India, China's rivalry and a tale of two ports

SINGAPORE (Reuters) - India and China’s quest for clout and resources extends across the globe, but perhaps the best manifestation of this fierce competition, and possible sign of who will ultimately win, lies in a tale of two ports.

Chinese Premier Wen Jiabao waves in front of China's national flag, on the side of the aircraft that flew him to Pakistan, in Islamabad December 17, 2010. REUTERS/Mian Khursheed/Files

The port of Chabahar in the southwest corner of Iran, which India is hoping will win it access to Central Asia and Afghanistan, is barely 72km (44 mile) from Pakistan’s deep-water Gwadar port which China has built to secure its energy supplies.

The dueling ports on the doorstep of Gulf shipping lanes are another strand in the race between the Asian giants to project influence beyond their shores, and seek resources to feed their fast growing economies, that has seen them compete for contracts from Africa to Latin America to even Afghanistan.

“These civilian ports are about China and India trying to advance their interests and diversify their trade and access points,” says Rory Medcalf, a specialist on international security at Australia’s Lowy Institute.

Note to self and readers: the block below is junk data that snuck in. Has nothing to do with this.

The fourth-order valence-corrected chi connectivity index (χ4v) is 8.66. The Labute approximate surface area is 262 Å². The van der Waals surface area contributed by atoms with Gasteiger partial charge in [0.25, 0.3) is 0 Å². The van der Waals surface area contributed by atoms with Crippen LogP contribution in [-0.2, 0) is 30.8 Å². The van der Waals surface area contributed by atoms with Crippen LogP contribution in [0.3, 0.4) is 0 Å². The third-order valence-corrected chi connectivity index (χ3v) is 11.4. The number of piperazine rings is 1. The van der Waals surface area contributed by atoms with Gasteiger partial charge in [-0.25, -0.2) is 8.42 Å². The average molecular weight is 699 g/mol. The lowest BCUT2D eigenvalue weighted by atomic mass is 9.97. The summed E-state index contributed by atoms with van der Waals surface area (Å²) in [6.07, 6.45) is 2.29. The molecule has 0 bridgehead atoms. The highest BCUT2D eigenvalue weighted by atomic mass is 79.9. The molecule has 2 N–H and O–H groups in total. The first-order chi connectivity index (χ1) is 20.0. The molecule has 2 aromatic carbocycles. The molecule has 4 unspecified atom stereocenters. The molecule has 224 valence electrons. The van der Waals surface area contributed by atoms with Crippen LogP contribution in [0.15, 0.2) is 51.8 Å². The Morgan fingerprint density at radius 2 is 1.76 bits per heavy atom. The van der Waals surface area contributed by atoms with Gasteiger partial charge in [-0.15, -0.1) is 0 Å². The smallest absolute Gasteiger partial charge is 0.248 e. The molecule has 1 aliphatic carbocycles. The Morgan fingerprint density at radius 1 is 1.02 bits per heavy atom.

“But these could well become elements in a wider competitive dynamic between China and India.”

In trying to develop the two strategic ports, India and China are up against unsettled regional conditions in both Iran and Pakistan and their own limited resources and influence, more so in the case of India than China.

For years, Indian officials say they have been urging the Iranians to expedite work on the Chabahar port facilities to handle specialised cargoes, warehouses and proper disembarkation arrangements so it can become a trading hub.

While the port is functional, it has a capacity of only 2.5 million tons per year, against the target of 12 million tons. Iran has declared Chabahar, located in its Sistan-Baluchestan province, a free trade zone.

At their last meeting in July, the Indian side told Iran a thriving port near one of the world’s fastest growing regions was in the interest of Tehran, the Central Asian republics, Afghanistan and of course India. The Iranian side said they were committed to its development.

“But this is exactly what we said four years ago,” said an Indian government official. “There has been hardly any movement since then,” the official, said on condition of anonymity because he was involved with the discussions.